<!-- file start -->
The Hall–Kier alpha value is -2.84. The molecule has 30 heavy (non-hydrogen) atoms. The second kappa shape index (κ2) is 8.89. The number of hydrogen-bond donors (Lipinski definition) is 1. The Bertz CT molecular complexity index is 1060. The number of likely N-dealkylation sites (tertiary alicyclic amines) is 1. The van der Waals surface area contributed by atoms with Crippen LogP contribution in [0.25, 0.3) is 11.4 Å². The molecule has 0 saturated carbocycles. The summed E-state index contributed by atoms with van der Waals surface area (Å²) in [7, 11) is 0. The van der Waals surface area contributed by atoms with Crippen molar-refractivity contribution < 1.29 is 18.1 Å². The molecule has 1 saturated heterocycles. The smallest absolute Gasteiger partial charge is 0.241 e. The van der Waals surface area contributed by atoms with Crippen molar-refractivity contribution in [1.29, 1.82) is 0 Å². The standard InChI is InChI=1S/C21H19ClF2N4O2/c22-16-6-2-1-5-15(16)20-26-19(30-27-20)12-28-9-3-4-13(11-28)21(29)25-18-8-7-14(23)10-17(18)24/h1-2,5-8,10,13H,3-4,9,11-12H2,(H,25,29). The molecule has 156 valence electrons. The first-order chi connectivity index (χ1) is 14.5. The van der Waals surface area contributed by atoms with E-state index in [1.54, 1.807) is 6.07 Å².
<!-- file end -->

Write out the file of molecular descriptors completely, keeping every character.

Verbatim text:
The Hall–Kier alpha value is -2.84. The molecule has 30 heavy (non-hydrogen) atoms. The second kappa shape index (κ2) is 8.89. The number of hydrogen-bond donors (Lipinski definition) is 1. The Bertz CT molecular complexity index is 1060. The number of likely N-dealkylation sites (tertiary alicyclic amines) is 1. The van der Waals surface area contributed by atoms with Crippen LogP contribution in [0.25, 0.3) is 11.4 Å². The molecule has 0 saturated carbocycles. The summed E-state index contributed by atoms with van der Waals surface area (Å²) in [7, 11) is 0. The van der Waals surface area contributed by atoms with Crippen molar-refractivity contribution < 1.29 is 18.1 Å². The molecule has 1 saturated heterocycles. The smallest absolute Gasteiger partial charge is 0.241 e. The van der Waals surface area contributed by atoms with Crippen molar-refractivity contribution in [1.29, 1.82) is 0 Å². The standard InChI is InChI=1S/C21H19ClF2N4O2/c22-16-6-2-1-5-15(16)20-26-19(30-27-20)12-28-9-3-4-13(11-28)21(29)25-18-8-7-14(23)10-17(18)24/h1-2,5-8,10,13H,3-4,9,11-12H2,(H,25,29). The molecule has 156 valence electrons. The first-order chi connectivity index (χ1) is 14.5. The van der Waals surface area contributed by atoms with E-state index in [1.54, 1.807) is 6.07 Å².